How to Set Boundaries in Your Civilian Career While Still Being a Team Player

(U.S. Army/Maria Christina Yager)

In today's private-sector workplace, employers look at employees to show collaborative, cooperative and "team player" behavior, whether they're a leader, manager or individual contributor. Being a team player increases company morale, supports the company brand and values, and shows customers and clients a well-functioning organization. 

In the military, camaraderie was clearly understood and felt as you developed mutual trust and respect for those you served alongside and protected. As you transition to the private sector, how collaboration works can be both vague and disarming, particularly as you navigate being a team player with the fear of being taken advantage of. This is where boundaries can help.

Setting Boundaries

In your personal or professional life, setting boundaries is how you keep yourself and your priorities in line. When you set a boundary for what you'll tolerate, what you'll accept and how far out ahead you're comfortable reaching, you're protecting your physical, emotional and mental health while letting others know how to treat, approach and respond to you.

A boundary might sound like this: Let's say you're being asked to travel to visit a client at work, but you and your partner just welcomed a new baby. You want to be home with your family, but work is conflicting with your priorities. Communicating to your boss that while you appreciate the opportunity to visit the client on-site, because of your priorities at home, you'd prefer to hold those meetings virtually or train your colleague to meet with the client in person, if needed.

Another example could be: You're in a casual conversation with colleagues in the lunchroom when they begin sharing off-color jokes that make you uncomfortable. Getting up and excusing yourself from the situation and/or explaining why you wish not to participate is letting them know what you find acceptable and what you won't tolerate.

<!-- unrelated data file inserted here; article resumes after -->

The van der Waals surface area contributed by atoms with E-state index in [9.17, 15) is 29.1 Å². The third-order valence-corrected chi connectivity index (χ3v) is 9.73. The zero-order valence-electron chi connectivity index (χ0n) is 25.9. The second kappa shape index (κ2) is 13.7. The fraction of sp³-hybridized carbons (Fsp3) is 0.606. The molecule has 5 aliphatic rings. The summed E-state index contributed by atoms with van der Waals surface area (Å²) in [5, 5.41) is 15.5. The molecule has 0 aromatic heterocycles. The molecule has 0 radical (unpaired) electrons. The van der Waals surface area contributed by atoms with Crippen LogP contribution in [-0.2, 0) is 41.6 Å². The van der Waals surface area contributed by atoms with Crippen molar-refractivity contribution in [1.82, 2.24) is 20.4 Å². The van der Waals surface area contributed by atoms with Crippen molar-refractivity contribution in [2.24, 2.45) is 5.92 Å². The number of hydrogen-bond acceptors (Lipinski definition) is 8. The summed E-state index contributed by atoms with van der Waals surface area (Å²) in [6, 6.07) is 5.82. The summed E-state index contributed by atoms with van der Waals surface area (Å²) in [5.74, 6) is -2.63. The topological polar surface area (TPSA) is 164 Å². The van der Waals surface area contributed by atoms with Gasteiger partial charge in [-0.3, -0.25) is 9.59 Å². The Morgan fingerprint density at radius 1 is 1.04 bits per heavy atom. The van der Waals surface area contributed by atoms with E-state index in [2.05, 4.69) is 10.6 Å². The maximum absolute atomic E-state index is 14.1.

Boundaries as a Team Player

The challenge comes in when you're part of a team and are asked to support a project, work schedule or initiative, and that conflicts with what you're prioritizing. For example, after your military service and multiple deployments, you committed to your family that you'd leave work at 5 p.m. each day to be home for dinner, but now a new project means working late several days each week. What then? If you're the only one leaving early, could that jeopardize your role on the team or cast doubt on your commitment to the project?

You still have the ability to be a team player and to enforce your boundaries. Consider:

  • Communicating with your team about your need to be with your family. They have likely also felt similar commitments and could have your back in this case.
  • Working through lunch or coming in early on the "late" days to make up the work. This reinforces to your team that you're dedicated to holding up your end of the workload.
  • Being accessible by phone on your drive home so they can reach you with questions, even though you've left the office.

By offering ideas and suggestions, you show that you're committed to the team and supporting the project, and you require some considerations that are personally meaningful to you.

Your boundaries are how you protect yourself and your priorities. They keep you safe and allow you to thrive. You can support your employer, team and work by showing a willingness to get creative in problem-solving when a conflict arises that impacts a boundary.

The author of "Success After Service: How to Take Control of Your Job Search and Career After Military Duty" (2020) and "Your Next Mission: A personal branding guide for the military-to-civilian transition" (2014), Lida Citroën is a keynote speaker and presenter, executive coach, popular TEDx speaker and instructor of multiple courses on LinkedIn Learning. She regularly presents workshops on personal branding, executive presence, leadership communication and reputation risk management.

A contributing writer for, Lida is a passionate supporter of the military, volunteering her time to help veterans transition to civilian careers and assist employers who seek to hire military talent. She regularly speaks at conferences, corporate meetings and events focused on military transition.

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